If you are thinking about getting into cattle farming and would like to learn the basics, you’re in the right place.
For an introductory course on cattle farming, there are a few key things you’ll need to be aware of.
Cattle farming typically entails rearing cattle for beef, not to mention a host of other valuable resources, like cheese. It also regards keeping cows for their milk production and nurturing abilities. Cattle farming is a traditional but still highly lucrative business. In other words, people think agriculture is a life of hardship and we’ve got technology to avoid such difficult lines of work.
However, this couldn’t be further from the truth. The beef and cattle industries bring in north of $200 billion! And the commendable demand for farm food products has survived some of the greatest tragedies and hardships our great nation has experienced.
That said, let’s get started on the basics and a few other things you might not know about cattle.
The now-extinct Auroch (or Urus) was a mammoth creature that looked a lot like a buffalo.
However, it had longer horns and a more muscular build. These wild ancestors date back more than eight millennia, right about the time humans began domesticating cattle. The maiden roots of this brilliant beast point to India.
Aurochs are widely believed to be the figurines portrayed in various famous caves, with evidence suggesting that cattle were one of the last animals to be domesticated.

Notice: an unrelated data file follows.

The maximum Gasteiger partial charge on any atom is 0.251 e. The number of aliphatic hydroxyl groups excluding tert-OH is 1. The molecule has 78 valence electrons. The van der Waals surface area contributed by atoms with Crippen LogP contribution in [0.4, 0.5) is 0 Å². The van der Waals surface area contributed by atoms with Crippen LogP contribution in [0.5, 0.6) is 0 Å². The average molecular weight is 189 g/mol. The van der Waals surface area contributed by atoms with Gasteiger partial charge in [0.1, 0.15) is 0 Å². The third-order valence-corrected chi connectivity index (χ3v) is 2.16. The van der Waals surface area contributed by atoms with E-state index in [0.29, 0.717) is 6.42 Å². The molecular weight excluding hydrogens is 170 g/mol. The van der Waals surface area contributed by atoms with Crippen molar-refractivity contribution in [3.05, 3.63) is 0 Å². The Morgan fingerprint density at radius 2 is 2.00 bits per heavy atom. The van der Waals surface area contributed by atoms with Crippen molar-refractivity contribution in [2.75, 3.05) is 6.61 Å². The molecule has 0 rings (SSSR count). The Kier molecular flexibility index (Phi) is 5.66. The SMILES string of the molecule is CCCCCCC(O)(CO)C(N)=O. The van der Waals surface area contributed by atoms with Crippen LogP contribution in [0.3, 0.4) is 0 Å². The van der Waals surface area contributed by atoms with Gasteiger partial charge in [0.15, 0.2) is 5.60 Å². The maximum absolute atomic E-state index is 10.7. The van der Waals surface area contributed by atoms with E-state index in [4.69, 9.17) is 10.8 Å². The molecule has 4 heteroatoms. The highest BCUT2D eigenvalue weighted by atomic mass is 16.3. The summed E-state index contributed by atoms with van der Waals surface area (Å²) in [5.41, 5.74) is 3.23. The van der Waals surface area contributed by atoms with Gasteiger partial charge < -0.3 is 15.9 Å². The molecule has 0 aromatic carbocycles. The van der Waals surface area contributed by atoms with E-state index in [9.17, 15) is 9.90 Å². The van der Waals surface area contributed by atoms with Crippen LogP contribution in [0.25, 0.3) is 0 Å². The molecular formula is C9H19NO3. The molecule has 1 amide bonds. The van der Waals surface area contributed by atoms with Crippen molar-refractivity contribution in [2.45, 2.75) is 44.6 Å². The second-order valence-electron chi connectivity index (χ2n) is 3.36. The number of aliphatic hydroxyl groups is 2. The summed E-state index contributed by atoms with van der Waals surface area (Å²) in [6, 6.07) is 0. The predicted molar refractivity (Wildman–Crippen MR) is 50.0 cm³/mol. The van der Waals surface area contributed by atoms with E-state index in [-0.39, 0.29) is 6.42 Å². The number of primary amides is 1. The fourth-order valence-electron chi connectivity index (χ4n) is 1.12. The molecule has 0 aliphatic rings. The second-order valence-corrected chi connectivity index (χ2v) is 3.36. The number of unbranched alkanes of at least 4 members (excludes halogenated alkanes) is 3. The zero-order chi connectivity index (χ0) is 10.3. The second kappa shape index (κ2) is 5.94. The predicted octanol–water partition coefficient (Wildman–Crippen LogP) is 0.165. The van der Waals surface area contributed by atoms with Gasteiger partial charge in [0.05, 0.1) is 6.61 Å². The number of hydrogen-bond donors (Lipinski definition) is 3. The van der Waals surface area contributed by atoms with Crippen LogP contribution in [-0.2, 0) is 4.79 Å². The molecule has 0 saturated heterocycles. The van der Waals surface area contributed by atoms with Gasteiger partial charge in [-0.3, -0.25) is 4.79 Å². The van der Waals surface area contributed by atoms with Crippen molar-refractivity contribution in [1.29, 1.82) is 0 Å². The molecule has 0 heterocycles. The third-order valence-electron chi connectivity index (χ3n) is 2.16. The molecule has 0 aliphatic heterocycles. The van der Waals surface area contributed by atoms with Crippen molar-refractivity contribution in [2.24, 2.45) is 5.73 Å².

Today, most farmers think that aurochs and modern cattle are similar, based on cave drawings and artifacts. However, modern cattle have become much, much smaller than their wild roots. Today, the height of larger domestic cattle is about 5 feet tall, and the weight is about 1,600 pounds (bull sweight about 2,400 pounds). Aurochs, on the other hand, weighed about 3,300 pounds and stood about 5.75 feet high.
In 1493, Columbus introduced the western hemisphere to cattle. That’s only about 525 years ago. In other words, 17-18 generations ago, your family was hunting wild game meat, rather than domesticating animals.
Getting back on track, 26 years after the initial introduction by Columbus, Hernando Cortez, a legendary Spanish adventurer, took some of the calves of that original domesticated herd to Mexico.
From there, the practice of cattle rearing spread like wildfire, and people began breeding domesticated cattle, making further domestication a bit easier.
Today, we call an adult male a bull while we call an adult female a cow.
The term cow, however, is reserved for an adult female with an offspring. On the other hand, a heifer is a budding female yet to hit maturity or calf-bearing age.
Slang for an expectant heifer or cow is often referred to as a springer.
A steer, meanwhile, is a male of the species that is unable to breed due to castration. In North America, a young bull may be called a bullock. While in other parts of the world, a bullock refers to an older steer, or older male who is no longer able to reproduce.
A young animal is no longer a calf after weaning; however, if it hasn’t reached maturity it isn’t condiered a cow, bull, heifer, etc.
Instead, it is appropriately labeled a weaner (or feeder) once that weaning off of its mother occurs. Later on, they will earn the name stirks or yearlings once they’ve past one year in age.